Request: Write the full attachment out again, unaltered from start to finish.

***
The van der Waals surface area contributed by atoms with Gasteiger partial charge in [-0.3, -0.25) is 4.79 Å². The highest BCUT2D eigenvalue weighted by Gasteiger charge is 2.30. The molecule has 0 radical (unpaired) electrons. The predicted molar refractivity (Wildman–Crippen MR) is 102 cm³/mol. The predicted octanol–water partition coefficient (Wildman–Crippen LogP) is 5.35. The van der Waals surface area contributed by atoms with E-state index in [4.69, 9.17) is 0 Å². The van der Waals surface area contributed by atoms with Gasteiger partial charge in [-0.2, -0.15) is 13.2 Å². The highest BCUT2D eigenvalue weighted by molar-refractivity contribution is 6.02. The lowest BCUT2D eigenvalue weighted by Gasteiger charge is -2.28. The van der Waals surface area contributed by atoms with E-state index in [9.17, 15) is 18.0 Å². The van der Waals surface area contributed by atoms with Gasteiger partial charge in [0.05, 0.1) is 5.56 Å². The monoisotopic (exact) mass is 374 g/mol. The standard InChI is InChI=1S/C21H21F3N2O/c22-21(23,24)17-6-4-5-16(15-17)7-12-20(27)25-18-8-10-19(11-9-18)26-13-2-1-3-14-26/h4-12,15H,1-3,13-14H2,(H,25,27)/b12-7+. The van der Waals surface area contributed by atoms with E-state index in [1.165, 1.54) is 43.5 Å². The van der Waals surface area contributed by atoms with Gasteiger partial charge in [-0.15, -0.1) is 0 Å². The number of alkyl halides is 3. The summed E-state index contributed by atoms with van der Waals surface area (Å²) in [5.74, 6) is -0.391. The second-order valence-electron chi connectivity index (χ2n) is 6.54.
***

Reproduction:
The van der Waals surface area contributed by atoms with Gasteiger partial charge in [-0.3, -0.25) is 4.79 Å². The highest BCUT2D eigenvalue weighted by Gasteiger charge is 2.30. The molecule has 0 radical (unpaired) electrons. The predicted molar refractivity (Wildman–Crippen MR) is 102 cm³/mol. The predicted octanol–water partition coefficient (Wildman–Crippen LogP) is 5.35. The van der Waals surface area contributed by atoms with E-state index in [4.69, 9.17) is 0 Å². The van der Waals surface area contributed by atoms with Gasteiger partial charge in [-0.2, -0.15) is 13.2 Å². The highest BCUT2D eigenvalue weighted by molar-refractivity contribution is 6.02. The lowest BCUT2D eigenvalue weighted by Gasteiger charge is -2.28. The van der Waals surface area contributed by atoms with E-state index in [9.17, 15) is 18.0 Å². The van der Waals surface area contributed by atoms with Gasteiger partial charge in [0.05, 0.1) is 5.56 Å². The monoisotopic (exact) mass is 374 g/mol. The standard InChI is InChI=1S/C21H21F3N2O/c22-21(23,24)17-6-4-5-16(15-17)7-12-20(27)25-18-8-10-19(11-9-18)26-13-2-1-3-14-26/h4-12,15H,1-3,13-14H2,(H,25,27)/b12-7+. The van der Waals surface area contributed by atoms with E-state index in [1.165, 1.54) is 43.5 Å². The van der Waals surface area contributed by atoms with Gasteiger partial charge in [-0.15, -0.1) is 0 Å². The number of alkyl halides is 3. The summed E-state index contributed by atoms with van der Waals surface area (Å²) in [5.74, 6) is -0.391. The second-order valence-electron chi connectivity index (χ2n) is 6.54.